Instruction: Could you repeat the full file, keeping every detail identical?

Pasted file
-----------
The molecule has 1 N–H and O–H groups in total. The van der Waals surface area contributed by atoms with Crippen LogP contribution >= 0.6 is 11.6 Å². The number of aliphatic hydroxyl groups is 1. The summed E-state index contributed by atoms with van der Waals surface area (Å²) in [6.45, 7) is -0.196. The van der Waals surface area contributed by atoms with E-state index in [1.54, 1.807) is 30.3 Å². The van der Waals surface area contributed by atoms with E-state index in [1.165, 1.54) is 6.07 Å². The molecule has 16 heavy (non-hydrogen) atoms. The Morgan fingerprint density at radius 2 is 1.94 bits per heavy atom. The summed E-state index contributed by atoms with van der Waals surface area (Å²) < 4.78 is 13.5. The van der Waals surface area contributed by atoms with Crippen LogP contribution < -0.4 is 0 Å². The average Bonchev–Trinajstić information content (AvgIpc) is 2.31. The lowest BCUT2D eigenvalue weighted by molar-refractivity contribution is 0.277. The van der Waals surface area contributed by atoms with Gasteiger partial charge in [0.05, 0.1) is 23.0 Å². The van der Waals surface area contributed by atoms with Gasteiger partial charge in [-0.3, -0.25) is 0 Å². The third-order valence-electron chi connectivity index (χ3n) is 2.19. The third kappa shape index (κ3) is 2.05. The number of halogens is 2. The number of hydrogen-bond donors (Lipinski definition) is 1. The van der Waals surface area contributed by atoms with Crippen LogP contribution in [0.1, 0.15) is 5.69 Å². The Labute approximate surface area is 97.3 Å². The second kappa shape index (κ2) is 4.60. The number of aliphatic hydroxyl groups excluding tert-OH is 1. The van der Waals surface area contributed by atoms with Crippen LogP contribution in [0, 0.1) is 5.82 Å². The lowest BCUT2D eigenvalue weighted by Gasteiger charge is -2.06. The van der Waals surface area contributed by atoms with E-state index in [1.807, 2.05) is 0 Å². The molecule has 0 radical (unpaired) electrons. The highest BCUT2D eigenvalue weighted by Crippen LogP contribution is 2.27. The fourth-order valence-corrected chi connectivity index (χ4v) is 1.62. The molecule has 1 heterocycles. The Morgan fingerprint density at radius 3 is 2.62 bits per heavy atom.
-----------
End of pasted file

The molecule has 1 N–H and O–H groups in total. The van der Waals surface area contributed by atoms with Crippen LogP contribution >= 0.6 is 11.6 Å². The number of aliphatic hydroxyl groups is 1. The summed E-state index contributed by atoms with van der Waals surface area (Å²) in [6.45, 7) is -0.196. The van der Waals surface area contributed by atoms with E-state index in [1.54, 1.807) is 30.3 Å². The van der Waals surface area contributed by atoms with E-state index in [1.165, 1.54) is 6.07 Å². The molecule has 16 heavy (non-hydrogen) atoms. The Morgan fingerprint density at radius 2 is 1.94 bits per heavy atom. The summed E-state index contributed by atoms with van der Waals surface area (Å²) < 4.78 is 13.5. The van der Waals surface area contributed by atoms with Crippen LogP contribution < -0.4 is 0 Å². The average Bonchev–Trinajstić information content (AvgIpc) is 2.31. The lowest BCUT2D eigenvalue weighted by molar-refractivity contribution is 0.277. The van der Waals surface area contributed by atoms with Gasteiger partial charge in [0.05, 0.1) is 23.0 Å². The van der Waals surface area contributed by atoms with Gasteiger partial charge in [-0.3, -0.25) is 0 Å². The third-order valence-electron chi connectivity index (χ3n) is 2.19. The third kappa shape index (κ3) is 2.05. The number of halogens is 2. The number of hydrogen-bond donors (Lipinski definition) is 1. The van der Waals surface area contributed by atoms with Crippen LogP contribution in [0.1, 0.15) is 5.69 Å². The Labute approximate surface area is 97.3 Å². The second kappa shape index (κ2) is 4.60. The number of aliphatic hydroxyl groups excluding tert-OH is 1. The van der Waals surface area contributed by atoms with Crippen LogP contribution in [0, 0.1) is 5.82 Å². The lowest BCUT2D eigenvalue weighted by Gasteiger charge is -2.06. The van der Waals surface area contributed by atoms with E-state index in [1.807, 2.05) is 0 Å². The molecule has 0 radical (unpaired) electrons. The highest BCUT2D eigenvalue weighted by Crippen LogP contribution is 2.27. The fourth-order valence-corrected chi connectivity index (χ4v) is 1.62. The molecule has 1 heterocycles. The Morgan fingerprint density at radius 3 is 2.62 bits per heavy atom.